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This wall may be transformed in spring; I am thinking of cutting off the main trunk of the Virginia creeper, but leaving its skeleton, a winter calligraphy I love.

Hectic, happy holiday season.

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After a couple of days to chill (and an afternoon acknowledging that this is actually the holiday season, plus two annual vet visits), I’ve been working full-tilt on three projects, portions of which I delayed during the residency; it’s all been inching forward and everything will be finally resolved and sent out this weekend.  Plus, I am getting ready for 2015’s first show…

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…unpacking the works from their crates so that they can all be stacked gently in a single load in my car in their bubble wrap, and tweaking a brand-new piece from this year’s Ragdale residency that will also be shown here. All of it will be delivered and installed on Monday. (And I’ve also been in e-mail conference about two new upcoming 2015 shows that appeared in my inbox this week.)

Meanwhile, ZIA Gallery’s annual winter group show has been going great for me, and in the past few weeks, several works have found new homes:

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Another grouping of these Exo Studies were purchased; I think only one or two remain at ZIA now.

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Two Years in Reverse was acquired by Oberlin College’s collection. 

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Up My Sleeve went to a lovely lady I met at Ragdale, a holiday gift to herself!

I saw her heading to the office on my last day there as I walked out to pack up the studio, and she told me she was the collector.

(Up My Sleeve is a favorite of mine so I am impressed by her choice.)

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And just this week, ‘Flow From’ went to new collectors at the gallery. Wonderful!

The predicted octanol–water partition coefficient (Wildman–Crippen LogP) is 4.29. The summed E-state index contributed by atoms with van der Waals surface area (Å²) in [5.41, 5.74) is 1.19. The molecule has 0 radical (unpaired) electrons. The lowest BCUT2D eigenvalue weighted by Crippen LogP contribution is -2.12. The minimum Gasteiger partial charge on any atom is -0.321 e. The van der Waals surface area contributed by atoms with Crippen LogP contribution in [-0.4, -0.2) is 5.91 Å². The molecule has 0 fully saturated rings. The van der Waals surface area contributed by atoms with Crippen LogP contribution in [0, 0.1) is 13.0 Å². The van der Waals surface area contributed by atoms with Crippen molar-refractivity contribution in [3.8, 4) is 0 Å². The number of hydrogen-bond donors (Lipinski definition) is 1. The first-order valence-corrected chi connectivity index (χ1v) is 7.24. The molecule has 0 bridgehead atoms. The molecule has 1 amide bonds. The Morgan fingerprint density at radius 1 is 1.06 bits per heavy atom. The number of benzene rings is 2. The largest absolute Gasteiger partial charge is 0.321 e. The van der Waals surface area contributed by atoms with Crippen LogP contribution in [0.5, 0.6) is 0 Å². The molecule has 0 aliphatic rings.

Our family celebration is Tuesday, Wednesday we’ll shop for a lovely meal I’ll happily cook, and then we’ll gratefully collapse for a quiet warm holiday at home: lots and lots to celebrate!

I wish you all peace, warmth and joy, whatever and however you celebrate, and, as always, thanks for stopping by.

Progressing

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Beautiful but quite cold; January temps.

I was lax with the camera last week; it was a time of being too personally engaged to think of framing it through a lens.  On Monday and Tuesday, I got out the dyes and finished a piece, while taking others further. I’m pleased with what’s been happening. Wednesday, I met the very lovely man who funded the Prairie fellowship. We had a fine visit (with Linda-prepared lunch!) for a couple of hours.  Thursday, I held an open studio, and all the residents who remained at that point came out, in spite of cold bitter winds; it was warm and fun inside. Friday, we all left, and I came home to a happy pack (and the literally termed ‘excellent’ conclusion to the situation we’ve been dealing with for most of this year: hooray!)

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As yet untitled above, in progress below, along with much more. 

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Saturday evening I attended one of the nicest opening receptions in a long time, the annual end-of-the-year group exhibition at ZIA. What made it special was the fact that though I was engaged in conversations from the time I walked in to the time I left, they were with no more than three people at a time, and I could actually participate in some meaningful (and fun) dialogue. Sunday, I had a sweet restorative quiet rainy day just being with my pack.

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He’s calmer when I come and go, but while I’m home, he wants to be aware of my every move. 

But I’ve saved the absolute best for last: yesterday I drove up in the snow that’s now blanketing everything and I’m back at Ragdale for another three weeks!

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Been waiting for this.

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Big bluestem after wind and snow.

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And still.

Chimera chuckles

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‘Sprinter’ is what some local wit called this season after last night’s latest dump of snow. Heavy, wet gigantic clumps were coming down thickly when Chance needed to go out at 4:30 am; I could feel them splat as they landed on me. In the (late) morning when I woke again, it was all quite pretty, and we had a sunny pack walk. But still: I did think, during the past week’s melt, that spring was really here, yet it’s getting appreciably colder this evening.

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In the work realm, I got a rather large shipment off to the next exhibition yesterday, and details for another publication squared away, but then there’s been more changes for other upcoming shows, and some of the other work I did may not have been necessary, now. I’m waiting for decisions to be made in order not to waste any more effort. Eventually, they’ll all be resolved, whether or not they are the exhibitions I had originally expected.